In Feeding the Dragon Sharon Washington shows us exactly who she is. A warm, sensitive, funny and adventurous woman who happens to have a spectacular tale to tell. She is a woman of some pedigree, tracing her mother’s pure New York side back to 1835 when her great grandmother, Elizabeth Henry, was born on Mulberry Street. Her father was a Gullah, and hailed from Charleston where his people had lived for over a century. Her Gramma Louise Middleton Washington got her name from the Middleton Plantation in South Carolina.
As to her own coming up, well, Washington is one of a particular tribe of people. She and her family lived in the building where her father was a custodian. A Library. Her first Library was St. Agnes (still standing) at 444 Amsterdam in the West 80’s. Through a door marked PRIVATE on the third floor, Washington passed into a slightly altered life - like a child in a fairy tale. When the library was closed she had the run of the place and read everything she could. Age appropriate was of no concern, so she read Everything You Always Wanted To Know About Sex... when she was 11. Or at least she carried with her long enough to impress her friends. Langston Hughes. James Baldwin. She consumed books.
Her parents had their challenges about which they seemed not to have spoken. They did everything they could to assure that Washington would get an education that would lift her up and out into the world. The Dalton School. Princeton. And now here she is paying homage to the world they created for her by telling this story.
Like a lot of us, Washington’s life was a series of smoothed over moments. Conflict was avoided even though feelings were hurt. People didn’t talk to one another again until the storm cloud had passed, and then they didn’t talk about whatever the upset was in the first place. In Washington's version of her childhood, there was no internal or emotional family struggle, no trajectory that would cause everyone some crazy moments. Not that there needs to be. Evenings spent sleeping on mattresses on the roof, and time spent braiding a grandmother’s hair while she read out loud - that sounds pretty wonderful.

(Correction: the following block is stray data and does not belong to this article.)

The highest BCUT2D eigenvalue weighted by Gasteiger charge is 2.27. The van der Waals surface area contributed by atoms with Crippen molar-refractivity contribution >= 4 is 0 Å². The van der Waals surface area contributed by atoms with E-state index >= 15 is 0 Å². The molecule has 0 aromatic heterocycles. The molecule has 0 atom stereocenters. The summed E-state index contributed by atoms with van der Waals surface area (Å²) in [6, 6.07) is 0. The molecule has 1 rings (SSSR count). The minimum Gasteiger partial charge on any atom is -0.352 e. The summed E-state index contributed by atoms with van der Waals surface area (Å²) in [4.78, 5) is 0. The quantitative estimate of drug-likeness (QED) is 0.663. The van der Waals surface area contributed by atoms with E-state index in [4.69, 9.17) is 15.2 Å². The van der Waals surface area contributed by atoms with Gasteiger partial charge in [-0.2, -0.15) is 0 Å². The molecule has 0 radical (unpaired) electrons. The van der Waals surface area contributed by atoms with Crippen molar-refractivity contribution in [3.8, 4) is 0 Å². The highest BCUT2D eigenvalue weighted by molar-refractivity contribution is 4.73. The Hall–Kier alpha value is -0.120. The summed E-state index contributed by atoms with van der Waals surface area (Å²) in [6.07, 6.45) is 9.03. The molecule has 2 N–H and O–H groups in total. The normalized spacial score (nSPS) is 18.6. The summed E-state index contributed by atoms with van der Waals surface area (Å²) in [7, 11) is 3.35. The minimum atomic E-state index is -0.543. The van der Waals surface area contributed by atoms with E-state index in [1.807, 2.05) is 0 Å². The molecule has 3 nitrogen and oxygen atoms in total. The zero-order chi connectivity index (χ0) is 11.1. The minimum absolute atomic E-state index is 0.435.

Indeed it is a sweet tale, as memoirs often are. What Feeding The Dragon lacks, however, is a mission. There is no trajectory. There is no element that becomes an obstacle against which Washington pushes. No beginning, middle or resolution. There is no drama. Indeed, the few points of drama we hear about are only passing references. They are never seen, never felt. Like the time her teacher discovered the sex book sitting on Washington’s desk. Washington is certain that teacher must have called her parents. I would have loved to see her version of that call, as well as the result at home. And what about the times her mother had to go to the Dalton School and deal with the white parents? What about the drinking? What about those fights? What about that dragon? Theatre needs a narrative that keeps people on their seats. A friend referred to this as “a little trouble on every page.”
As Washington, herself, reminds us, her childhood happened in a time before the Internet, before texting and cell phones and smart phones and all those tools we use to keep in touch without actually seeing one another. This was a time of face-to-face communication. A time of "Yell-to-talk." The way you found out where your child was often meant stepping out onto the fire escape or the front steps. Surely there were some gold moments in those encounters that shaped Washington. Revelations. Explosions. Life altering moments. Yes?
Washington is an engaging performer and an excellent character actor. But the material she has written does not give her a chance to show off her many skills. Without the twists and turns, the obstacles and challenges, this becomes a ride on calm water. Neither Washington nor we get to soar the way we would like to.
(Photo by James Leynse)
What the popular press says...
"The surface of Ms. Washington’s story is far less compelling than what’s underneath, and this play doesn’t delve deep enough."
Laura Collins-Hughes for New York Times
External links to full reviews from popular press...